• How do we make the ladder for staff development is clear for as many as possible?
  • How do we bake time for reflective practice into the institution?
  • How do we keep what’s important safe, and let the rest of it be somebody else’s worry? The cloud is nice, in the short-term. In the long-term, the cloud doesn’t give a shit about you or your mission. Gmail, Evernote, etc… are great…until they change, and they will, and you won’t be ready. Google is famous for relentlessly pushing new services and then killing them.

More to come! Now back to my presentation…

On Big Ideas

Hmm, another strangely personal post…

In between wishing I was at NDF2012 in New Zealand and InterComm2012 in Sydney, I got to hang out with some old friends and wound up talking about some of the same themes I think about in a professional context.  So, since it kept getting in the way of the other things I should be writing, here it is.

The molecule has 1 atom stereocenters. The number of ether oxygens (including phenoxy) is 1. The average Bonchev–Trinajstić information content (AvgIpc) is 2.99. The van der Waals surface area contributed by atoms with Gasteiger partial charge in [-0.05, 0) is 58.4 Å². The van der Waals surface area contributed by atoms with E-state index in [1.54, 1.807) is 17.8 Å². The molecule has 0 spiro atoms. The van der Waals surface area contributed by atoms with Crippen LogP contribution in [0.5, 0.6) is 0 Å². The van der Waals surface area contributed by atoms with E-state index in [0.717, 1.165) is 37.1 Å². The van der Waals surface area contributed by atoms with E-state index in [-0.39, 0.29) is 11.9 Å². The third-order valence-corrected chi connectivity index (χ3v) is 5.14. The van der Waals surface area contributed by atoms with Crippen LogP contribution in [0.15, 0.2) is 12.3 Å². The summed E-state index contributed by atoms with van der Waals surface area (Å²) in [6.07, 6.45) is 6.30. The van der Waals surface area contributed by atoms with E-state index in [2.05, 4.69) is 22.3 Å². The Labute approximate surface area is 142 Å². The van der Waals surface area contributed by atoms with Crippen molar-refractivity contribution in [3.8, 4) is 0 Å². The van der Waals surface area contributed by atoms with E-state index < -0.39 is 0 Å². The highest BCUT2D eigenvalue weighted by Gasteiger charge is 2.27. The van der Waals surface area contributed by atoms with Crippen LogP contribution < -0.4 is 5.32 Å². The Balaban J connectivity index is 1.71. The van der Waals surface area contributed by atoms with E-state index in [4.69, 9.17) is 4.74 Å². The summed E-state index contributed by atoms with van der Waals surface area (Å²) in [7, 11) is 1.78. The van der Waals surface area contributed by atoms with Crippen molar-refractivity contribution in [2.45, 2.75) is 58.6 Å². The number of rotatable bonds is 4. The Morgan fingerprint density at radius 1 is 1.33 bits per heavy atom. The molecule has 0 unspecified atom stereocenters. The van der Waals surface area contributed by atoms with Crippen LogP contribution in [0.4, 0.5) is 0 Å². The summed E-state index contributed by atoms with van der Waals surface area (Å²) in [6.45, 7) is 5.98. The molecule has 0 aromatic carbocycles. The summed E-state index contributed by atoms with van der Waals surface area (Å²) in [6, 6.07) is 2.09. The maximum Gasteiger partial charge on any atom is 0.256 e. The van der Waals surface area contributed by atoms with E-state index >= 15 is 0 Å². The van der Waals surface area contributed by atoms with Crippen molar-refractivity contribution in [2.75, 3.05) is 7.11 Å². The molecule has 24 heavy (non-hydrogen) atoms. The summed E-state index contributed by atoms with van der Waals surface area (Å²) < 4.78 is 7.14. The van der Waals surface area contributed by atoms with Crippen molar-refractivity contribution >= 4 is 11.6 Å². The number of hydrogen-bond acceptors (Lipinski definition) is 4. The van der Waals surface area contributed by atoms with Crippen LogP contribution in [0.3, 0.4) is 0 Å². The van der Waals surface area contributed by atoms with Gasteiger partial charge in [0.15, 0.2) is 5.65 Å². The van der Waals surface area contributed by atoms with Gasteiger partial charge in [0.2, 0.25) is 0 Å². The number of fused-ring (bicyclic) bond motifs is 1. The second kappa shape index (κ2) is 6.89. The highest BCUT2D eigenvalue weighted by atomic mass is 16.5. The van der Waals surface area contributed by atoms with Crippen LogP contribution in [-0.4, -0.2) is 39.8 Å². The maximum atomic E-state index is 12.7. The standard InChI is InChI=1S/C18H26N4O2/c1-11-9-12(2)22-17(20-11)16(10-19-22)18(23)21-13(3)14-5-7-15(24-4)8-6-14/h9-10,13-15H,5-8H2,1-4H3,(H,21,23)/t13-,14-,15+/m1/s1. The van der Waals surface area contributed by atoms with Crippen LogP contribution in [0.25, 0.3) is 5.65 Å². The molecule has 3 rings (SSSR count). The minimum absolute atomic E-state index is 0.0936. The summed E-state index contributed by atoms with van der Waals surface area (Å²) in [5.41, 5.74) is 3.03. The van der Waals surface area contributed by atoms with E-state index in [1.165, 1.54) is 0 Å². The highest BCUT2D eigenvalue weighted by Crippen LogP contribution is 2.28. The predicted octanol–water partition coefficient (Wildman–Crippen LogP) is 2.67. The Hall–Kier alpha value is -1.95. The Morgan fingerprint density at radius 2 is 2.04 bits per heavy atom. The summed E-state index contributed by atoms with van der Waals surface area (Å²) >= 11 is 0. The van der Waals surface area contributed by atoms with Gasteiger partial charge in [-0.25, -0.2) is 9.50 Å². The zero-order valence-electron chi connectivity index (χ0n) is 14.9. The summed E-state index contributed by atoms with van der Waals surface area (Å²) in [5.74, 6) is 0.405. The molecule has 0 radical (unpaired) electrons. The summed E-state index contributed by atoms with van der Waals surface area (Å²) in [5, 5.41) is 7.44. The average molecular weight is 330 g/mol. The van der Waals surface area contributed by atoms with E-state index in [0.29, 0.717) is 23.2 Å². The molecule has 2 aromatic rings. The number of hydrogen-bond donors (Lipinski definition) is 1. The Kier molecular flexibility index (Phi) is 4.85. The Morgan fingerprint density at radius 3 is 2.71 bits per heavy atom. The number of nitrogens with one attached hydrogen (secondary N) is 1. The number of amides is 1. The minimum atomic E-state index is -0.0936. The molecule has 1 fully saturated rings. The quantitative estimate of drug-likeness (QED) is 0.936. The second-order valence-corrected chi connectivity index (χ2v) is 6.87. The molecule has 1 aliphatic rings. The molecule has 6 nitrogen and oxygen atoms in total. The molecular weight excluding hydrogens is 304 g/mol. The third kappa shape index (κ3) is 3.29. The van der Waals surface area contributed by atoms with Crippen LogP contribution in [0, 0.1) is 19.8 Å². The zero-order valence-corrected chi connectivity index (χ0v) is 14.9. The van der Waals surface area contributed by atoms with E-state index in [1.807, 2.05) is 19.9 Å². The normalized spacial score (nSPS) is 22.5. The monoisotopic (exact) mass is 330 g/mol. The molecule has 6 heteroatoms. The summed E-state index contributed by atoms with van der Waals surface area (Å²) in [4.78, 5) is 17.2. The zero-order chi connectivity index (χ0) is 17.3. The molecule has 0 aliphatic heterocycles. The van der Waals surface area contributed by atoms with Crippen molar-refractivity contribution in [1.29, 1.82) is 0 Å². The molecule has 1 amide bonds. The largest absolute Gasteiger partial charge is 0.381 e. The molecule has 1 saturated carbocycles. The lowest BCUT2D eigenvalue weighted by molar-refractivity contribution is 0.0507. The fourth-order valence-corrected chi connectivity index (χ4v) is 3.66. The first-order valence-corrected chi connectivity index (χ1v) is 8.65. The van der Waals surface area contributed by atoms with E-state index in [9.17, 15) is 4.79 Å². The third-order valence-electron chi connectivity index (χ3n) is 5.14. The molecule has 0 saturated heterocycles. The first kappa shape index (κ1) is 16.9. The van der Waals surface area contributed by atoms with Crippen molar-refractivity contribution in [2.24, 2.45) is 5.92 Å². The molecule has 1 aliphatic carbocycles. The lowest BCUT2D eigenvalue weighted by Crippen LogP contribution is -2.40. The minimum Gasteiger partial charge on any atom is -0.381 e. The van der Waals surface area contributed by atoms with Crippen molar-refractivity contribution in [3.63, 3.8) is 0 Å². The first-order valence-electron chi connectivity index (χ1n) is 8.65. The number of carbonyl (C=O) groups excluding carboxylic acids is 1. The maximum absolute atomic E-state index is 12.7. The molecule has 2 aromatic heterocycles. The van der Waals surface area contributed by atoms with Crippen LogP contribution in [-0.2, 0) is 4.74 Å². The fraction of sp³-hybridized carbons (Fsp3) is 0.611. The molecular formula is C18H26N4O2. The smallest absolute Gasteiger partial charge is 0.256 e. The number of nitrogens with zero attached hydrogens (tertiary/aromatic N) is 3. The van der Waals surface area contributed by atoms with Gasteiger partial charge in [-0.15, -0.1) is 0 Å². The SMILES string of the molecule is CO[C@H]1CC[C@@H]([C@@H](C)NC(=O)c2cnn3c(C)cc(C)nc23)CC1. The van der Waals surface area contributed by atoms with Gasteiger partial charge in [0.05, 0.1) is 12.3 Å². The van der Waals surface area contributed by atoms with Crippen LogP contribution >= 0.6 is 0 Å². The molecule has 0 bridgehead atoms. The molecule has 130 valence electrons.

Over the Thanksgiving Day weekend I had the rare privilege of spending the evening with some of my oldest friends, people I’ve known since high school and kept hold of over the years. It was full of wonderful moments, like realizing that my daughter is now the age we were when we first became friends, and how marvelous it is to have people around who knew you when you were just starting out on this whole “being a grown-up” adventure.   It was also interesting to realize that we were still having the “What do I want to be when I grow up?” conversation.  Only now, we weren’t talking about colleges and majors, but about half-built careers and new directions.